The Veteran returned to his ranch and was collecting strays a few thousand feet high up on a mountain plateau.
He could see a hundred miles or more at the valley far below.
The fire popped and crackled around his pot of brew
He watched the sparks disappear above while finishin' up his stew.
The breeze was pushin' on his 'stache and was cool upon his face.
He said outloud, "Thanks ya, God, for this here station & this majestic place."
He continued talkin' to his creator, though not a word was said.
It was his way of prayin', I guess, with thoughts there in his head.
"Thank, ya, God for givin' us this country, not just here, but all of our land.
Like the corn fields there in Iowa & the coast of Maine with its black sand.
It's a shame they don't teach geography in school today, and I ani't traveled 'round all that much,
But I learned 'bout places as a kid back in class, readin' books and such.
I sometimes think about those places to visit while ridin' on my pony.
Like seeing sawgrass in the Everglades, Minnesota's lakes, and the great redwoods. These thoughts keep me from gettin' lonely."
He was thinkin' about the great Southwest desert, the mighty Missipp, and the land they call Big Sky,
When colorful lights exploded in a town down below and happened to catch his eye.
He realized it was city folk celebrating the birth of this here nation.
How many of them have seen our land and all of God's creation?
Now ain't it funny how some folks will throw a party just once a year to celebrate the past?
I think we need to always remember where we've been so the next generation can last,
To take its place to do what was wanted when they wrote that Democratic Rule.
And that there paper signed in '76 was nothin' more than a tool.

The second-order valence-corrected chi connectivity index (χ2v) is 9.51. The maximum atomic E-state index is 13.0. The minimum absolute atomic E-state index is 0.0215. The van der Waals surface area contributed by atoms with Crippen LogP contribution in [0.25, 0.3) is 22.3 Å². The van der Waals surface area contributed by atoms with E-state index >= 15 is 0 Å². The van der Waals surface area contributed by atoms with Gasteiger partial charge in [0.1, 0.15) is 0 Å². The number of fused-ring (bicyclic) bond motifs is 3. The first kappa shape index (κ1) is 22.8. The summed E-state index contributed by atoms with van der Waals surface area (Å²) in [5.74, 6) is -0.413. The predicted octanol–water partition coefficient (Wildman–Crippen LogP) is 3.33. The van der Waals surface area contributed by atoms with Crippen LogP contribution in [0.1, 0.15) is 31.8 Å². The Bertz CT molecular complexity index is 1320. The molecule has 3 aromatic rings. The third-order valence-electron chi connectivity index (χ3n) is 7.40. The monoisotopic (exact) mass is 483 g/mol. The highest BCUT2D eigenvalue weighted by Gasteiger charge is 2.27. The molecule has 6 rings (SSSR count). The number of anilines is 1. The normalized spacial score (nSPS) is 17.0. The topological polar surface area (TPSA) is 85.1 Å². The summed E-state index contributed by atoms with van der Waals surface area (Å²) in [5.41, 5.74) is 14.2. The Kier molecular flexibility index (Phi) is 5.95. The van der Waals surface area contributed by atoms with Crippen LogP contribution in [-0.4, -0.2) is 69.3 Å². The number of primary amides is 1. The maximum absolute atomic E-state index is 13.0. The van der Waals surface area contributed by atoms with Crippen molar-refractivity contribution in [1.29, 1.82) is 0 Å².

Maybe, if people thought about America more than one day in a year, things could once again be good.
People might help each other out, take care of the old, and live true brotherhood.
We could throw away them contracts and go back to the shake of a hand.
Families might be rock solid rather than blowin' like the sand.
People might work harder at the job they is a-doin',
And they might be kinder and stop this ridiculous suin'.
Greed could be replaced by simply gettin' by.
And listenin' to our anthem might put a tear drop in the eye.
While thinkin' of what made this country the best,
He noticed a light flickerin' way out in the west.
What the heck can that be down there in the dark?
I know it's more than a cowpuncher's campfire spark.
It seems to be movin', but ever so slow.
Whatever it is, it's sure puttin' off a glow."
He watched it for a while more & lay down with contentment on his face.
And before he fell asleep he thanked God again for his life & this here place.
The veteran is a hero who can teach us a thing or two.
And each of us is a hero. Me. And also you.
The light he saw that night movin' west to east might give us a second chance. We can make things better and not be so lame.
If we follow the principles of Brotherhood, and the Heroes who carried the '96 Atlanta Olympic Flame!
* I wrote this poem and it can be found in my book, The Campfire Collection of Cowpoke Poetry. I had the honor to carry the Olympic Torch on its way to the Atlanta Games in 1996. Even though I wrote for the 4th of July, it also applies to this Memorial Holiday. My book can be found on my web site or through Amazon.
Some of my friends and classmates served in the military. Many fought in the Vietnam War. You will know who you are. I want to thank you for your service to America and for your friendship.
* Chris C. * Tom P. *Whitey P. *Eddie W. *Bryan M. *Gene H. *Eddie W. *Jim F.
*Carson C. *Columbus H. *Leonard M. *Rex A. *Dennis C. Rick K. *Ron K.
*Leo H. *Frank D. *Ted S. *Ken M. *Jack S. *George S. *Mike K. *Jack P. *Bob D.
*Jerry B.(My sincere apologies to anyone I missed)